Canine Special Nutritional Needs

About Us

    Our story started in 2004, when we drove 3-1/2 hours east to rural Milwaukee, Wisconsin to meet and pick-up our soon-to-be adopted basset named Sam. After spending several hours in the foster home, we noticed that Sam (white and tan) was bonded to another basset they were fostering, named Daisy (tri-color). We were not prepared to bring two bassets back home but that is exactly what we did. How can you separate bassets that clearly were a bonded pair??

We took them everywhere with us and in 2005, we took our annual cross-country trip from Minnesota to the North Carolina Coast with bassets in tow. We enjoyed stopping at each Interstate rest area and meeting others traveling, via Sam and Daisy. We rented our regular ocean front cottage on a small island named TopSail Island. Both Sam and Daisy seemed to love the open sandy beach and would dig holes to lie in, to escape some of the wind. Upon the trip back across the state lines, we noticed that Daisy was not herself. We could not put our finger on it but just did not seem like herself. We made an appointment at the vet clinic within 3 days of returning home and they discovered that she was diabetic. What a surprise!

This truly started our journey into being owned by a diabetic basset hound. I remember to this day that when we walked outside of the vet clinic with this new diagnosis for Daisy, we were only given information on where to give her insulin shot and how much. My husband and I practiced in the exam room for about 15 minutes and then off we went back home. I do think we were in a little shock and felt overwhelmed with no one in our family being diabetic either past or present. We struggled for the first several weeks with keeping her on a schedule and learning how to keep from hurting her during the shots.

We stopped giving her commercial treats in 2006 since we could not find anything on the market with limited fresh ingredients. From that point on, I baked all their treats fresh every week and with a variety of fresh ingredients.

We continued our life for another 2-1/2 years with Daisy and Sam, until Sam developed arthritis in his spine. We all four struggled to live life to the fullest but Sam became unable to move (including walking and even dragging himself around). Towards the end of our time with him, we had built a wagon to get him down the hall and outside so he could stand and do his business. He just could not bring himself to doing his business in the house. Sam crossed the Rainbow Bridge in 2007 at the age of 14 years. What a hard time Daisy, Pieter and I had during those first months.

     About six months after Sam left us, we started fostering for a local basset hound rescue. Lola was our last foster before relocating to San Antonio, Texas in 2008 for Pieter on a new IT project. We adopted Lola the last week in Minnesota and off we drove South with Daisy, Lola, our youngest son (who had just returned to the United States from Iraq as a U.S. Marines), Pieter, myself, our SUV and two 26 foot U-Haul trucks hauling our collection of personal belongings.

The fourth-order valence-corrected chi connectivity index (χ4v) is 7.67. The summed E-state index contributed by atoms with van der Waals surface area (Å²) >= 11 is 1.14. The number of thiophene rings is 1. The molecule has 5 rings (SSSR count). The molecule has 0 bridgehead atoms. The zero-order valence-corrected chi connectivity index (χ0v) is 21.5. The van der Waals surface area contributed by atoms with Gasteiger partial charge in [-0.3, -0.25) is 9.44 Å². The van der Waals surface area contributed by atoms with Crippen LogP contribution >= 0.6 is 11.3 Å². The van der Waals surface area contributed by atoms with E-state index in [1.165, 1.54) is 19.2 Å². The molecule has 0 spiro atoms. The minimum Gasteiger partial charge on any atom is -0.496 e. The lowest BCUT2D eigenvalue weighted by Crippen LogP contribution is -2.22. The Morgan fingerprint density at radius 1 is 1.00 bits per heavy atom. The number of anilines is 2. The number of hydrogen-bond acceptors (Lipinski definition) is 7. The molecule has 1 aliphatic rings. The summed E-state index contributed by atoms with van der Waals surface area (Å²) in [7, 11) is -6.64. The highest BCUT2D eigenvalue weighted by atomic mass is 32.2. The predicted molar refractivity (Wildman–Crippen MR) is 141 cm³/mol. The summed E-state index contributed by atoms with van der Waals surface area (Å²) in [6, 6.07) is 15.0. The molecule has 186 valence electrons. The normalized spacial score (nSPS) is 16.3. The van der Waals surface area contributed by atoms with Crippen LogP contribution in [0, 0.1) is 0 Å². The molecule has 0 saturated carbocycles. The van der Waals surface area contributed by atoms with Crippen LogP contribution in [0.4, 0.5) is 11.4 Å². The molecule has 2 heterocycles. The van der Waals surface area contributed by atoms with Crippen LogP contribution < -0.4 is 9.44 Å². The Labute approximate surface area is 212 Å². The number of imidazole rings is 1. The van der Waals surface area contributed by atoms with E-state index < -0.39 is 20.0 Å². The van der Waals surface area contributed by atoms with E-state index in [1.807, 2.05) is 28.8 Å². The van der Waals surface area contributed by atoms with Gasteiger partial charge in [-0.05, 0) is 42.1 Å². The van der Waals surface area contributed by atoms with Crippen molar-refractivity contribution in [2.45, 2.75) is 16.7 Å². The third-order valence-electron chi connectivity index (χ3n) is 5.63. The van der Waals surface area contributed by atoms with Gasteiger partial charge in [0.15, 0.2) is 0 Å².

They are right about everything being BIG in Texas. We found a SMALL house to rent while on this project and it was a measly 2,800 square feet. What a lot of house to clean with 2 hounds and 3 people! I figured if we had all this space and I had to clean it already, why not add more hound bodies. Made sense to me (my husband on the other hand did not see the woman's logic but went along with it). So I inquired if the local basset rescue needed volunteers. Since we lived less than 6 miles from the kill-shelter, they agreed having someone so close to pick-up hounds that were scheduled to die within a day, would be strategic.

Winston was our last foster basset and I got to him within 7 hours of being scheduled. He had every worm imaginable. Severe heartworm infection, tape worms and whip worms to name a few. It was apparent that he had been living on the streets for months. I would have to call him my wild child as he was into everything and not housetrained. He even pulled a whole chicken off the kitchen counter and ate most of it before I walked back into the room. SIDE NOTE: Being that I was fully aware of how bassets counter surfed by this time in my hound life, I had already pushed food, etc. to the back of the counters. Nothing was ever near the edge of the counter edge but he was great at reaching food no matter its location.  

I was always trying to locate food and treats that had good ingredients but then there were many items in the list, that I could not even pronounce, let alone know what it was used for. We also noticed that her blood glucose levels would rise and we had to adjust her insulin.